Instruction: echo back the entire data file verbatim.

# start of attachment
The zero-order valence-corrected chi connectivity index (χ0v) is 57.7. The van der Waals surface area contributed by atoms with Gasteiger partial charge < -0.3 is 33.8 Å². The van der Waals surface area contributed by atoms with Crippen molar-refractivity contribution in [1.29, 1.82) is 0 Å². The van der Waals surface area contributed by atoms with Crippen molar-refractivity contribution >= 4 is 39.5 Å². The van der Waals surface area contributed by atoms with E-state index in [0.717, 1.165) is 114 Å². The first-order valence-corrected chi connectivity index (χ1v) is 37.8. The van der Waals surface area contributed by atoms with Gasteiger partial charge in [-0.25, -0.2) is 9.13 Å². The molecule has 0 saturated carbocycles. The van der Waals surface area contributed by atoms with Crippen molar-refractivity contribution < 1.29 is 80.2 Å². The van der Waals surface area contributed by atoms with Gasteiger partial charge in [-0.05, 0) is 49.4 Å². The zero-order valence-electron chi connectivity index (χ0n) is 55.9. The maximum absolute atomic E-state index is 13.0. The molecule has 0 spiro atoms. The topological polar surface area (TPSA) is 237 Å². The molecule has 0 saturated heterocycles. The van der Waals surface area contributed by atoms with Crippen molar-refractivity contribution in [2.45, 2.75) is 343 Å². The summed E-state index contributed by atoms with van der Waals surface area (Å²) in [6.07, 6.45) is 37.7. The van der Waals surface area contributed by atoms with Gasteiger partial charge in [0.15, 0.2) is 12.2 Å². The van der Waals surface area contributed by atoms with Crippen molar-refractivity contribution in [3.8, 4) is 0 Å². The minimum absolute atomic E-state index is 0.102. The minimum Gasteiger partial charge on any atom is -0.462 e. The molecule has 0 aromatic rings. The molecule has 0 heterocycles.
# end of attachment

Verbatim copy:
The zero-order valence-corrected chi connectivity index (χ0v) is 57.7. The van der Waals surface area contributed by atoms with Gasteiger partial charge < -0.3 is 33.8 Å². The van der Waals surface area contributed by atoms with Crippen molar-refractivity contribution in [1.29, 1.82) is 0 Å². The van der Waals surface area contributed by atoms with Crippen molar-refractivity contribution >= 4 is 39.5 Å². The van der Waals surface area contributed by atoms with E-state index in [0.717, 1.165) is 114 Å². The first-order valence-corrected chi connectivity index (χ1v) is 37.8. The van der Waals surface area contributed by atoms with Gasteiger partial charge in [-0.25, -0.2) is 9.13 Å². The molecule has 0 saturated carbocycles. The van der Waals surface area contributed by atoms with Crippen molar-refractivity contribution < 1.29 is 80.2 Å². The van der Waals surface area contributed by atoms with Gasteiger partial charge in [-0.05, 0) is 49.4 Å². The zero-order valence-electron chi connectivity index (χ0n) is 55.9. The maximum absolute atomic E-state index is 13.0. The molecule has 0 spiro atoms. The topological polar surface area (TPSA) is 237 Å². The molecule has 0 saturated heterocycles. The van der Waals surface area contributed by atoms with Crippen molar-refractivity contribution in [2.45, 2.75) is 343 Å². The summed E-state index contributed by atoms with van der Waals surface area (Å²) in [6.07, 6.45) is 37.7. The van der Waals surface area contributed by atoms with Gasteiger partial charge in [0.15, 0.2) is 12.2 Å². The van der Waals surface area contributed by atoms with Crippen molar-refractivity contribution in [3.8, 4) is 0 Å². The minimum absolute atomic E-state index is 0.102. The minimum Gasteiger partial charge on any atom is -0.462 e. The molecule has 0 aromatic rings. The molecule has 0 heterocycles.